Someone receiving care from a California physical therapist might not realize how often that professional might endure unwanted sexual advances from patients. A study that surveyed 892 physical therapists reported that 84 percent of them experienced everything from lewd remarks to sexual assault. A portion of victims expressed to researchers the indifference of their employers toward the harassment. Management in some cases considered the harassment to be part of the job and did nothing to protect employees.
Health care professionals as a whole have a risk of nonfatal violence that is 16 times higher than other occupations, according to the research study. The researchers determined that therapists, especially females, experienced harassment at four times the rate of normal when they served predominantly male patients. Providing therapy to people with brain impairments also increased the chance of inappropriate patient behavior.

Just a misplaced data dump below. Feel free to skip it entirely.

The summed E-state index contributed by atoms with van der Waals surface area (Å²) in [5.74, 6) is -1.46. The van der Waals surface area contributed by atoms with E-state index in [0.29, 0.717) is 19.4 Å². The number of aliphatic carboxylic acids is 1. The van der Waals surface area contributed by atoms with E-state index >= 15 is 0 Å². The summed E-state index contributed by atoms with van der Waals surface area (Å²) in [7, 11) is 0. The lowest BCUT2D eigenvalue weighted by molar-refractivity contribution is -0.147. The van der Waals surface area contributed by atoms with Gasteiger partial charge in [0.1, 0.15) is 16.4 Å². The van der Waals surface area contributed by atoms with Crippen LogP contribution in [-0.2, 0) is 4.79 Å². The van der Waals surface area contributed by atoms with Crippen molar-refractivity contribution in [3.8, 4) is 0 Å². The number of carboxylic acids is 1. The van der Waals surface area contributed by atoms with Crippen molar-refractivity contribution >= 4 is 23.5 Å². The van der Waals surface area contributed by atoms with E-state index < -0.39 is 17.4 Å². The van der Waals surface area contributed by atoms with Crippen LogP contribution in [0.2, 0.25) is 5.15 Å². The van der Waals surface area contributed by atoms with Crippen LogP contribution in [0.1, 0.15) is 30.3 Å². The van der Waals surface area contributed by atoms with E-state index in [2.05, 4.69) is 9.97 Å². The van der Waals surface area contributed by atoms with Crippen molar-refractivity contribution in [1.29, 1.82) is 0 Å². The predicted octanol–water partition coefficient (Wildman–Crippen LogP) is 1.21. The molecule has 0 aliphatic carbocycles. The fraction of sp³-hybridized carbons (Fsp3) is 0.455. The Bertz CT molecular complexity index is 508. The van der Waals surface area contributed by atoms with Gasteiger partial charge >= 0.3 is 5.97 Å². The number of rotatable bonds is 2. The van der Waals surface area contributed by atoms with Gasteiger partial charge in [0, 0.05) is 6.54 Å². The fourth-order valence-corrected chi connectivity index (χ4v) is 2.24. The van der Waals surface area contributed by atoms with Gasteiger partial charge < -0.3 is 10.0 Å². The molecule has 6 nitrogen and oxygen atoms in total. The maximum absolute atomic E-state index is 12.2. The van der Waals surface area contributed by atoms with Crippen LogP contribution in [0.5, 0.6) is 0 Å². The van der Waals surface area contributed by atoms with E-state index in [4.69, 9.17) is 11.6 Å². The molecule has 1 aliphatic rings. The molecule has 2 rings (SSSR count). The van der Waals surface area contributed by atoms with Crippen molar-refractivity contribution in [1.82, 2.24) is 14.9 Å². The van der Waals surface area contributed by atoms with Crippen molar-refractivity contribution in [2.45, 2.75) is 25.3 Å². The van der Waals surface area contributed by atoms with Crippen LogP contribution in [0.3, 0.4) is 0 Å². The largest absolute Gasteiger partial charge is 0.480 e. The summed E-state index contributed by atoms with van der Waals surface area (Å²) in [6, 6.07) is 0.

Sexual misconduct from patients might nor be covered by the sexual harassment policies of most companies that focus on actions of co-workers and supervisors. A duty of care also binds the hands of many health care workers like physical therapists who operate under ethical and legal obligations to meet the needs of patients. Consequences of the sexual harassment include psychological stress for workers and sometimes early discharge of patients. When someone suffers from unwanted sexual advances at work from coworkers, clients or customers, the employer should take the complaint seriously and act to resolve the problem. If an employer fails to protect an employee, then the victim might want to meet with an employment law attorney in order to determine what the next steps should be.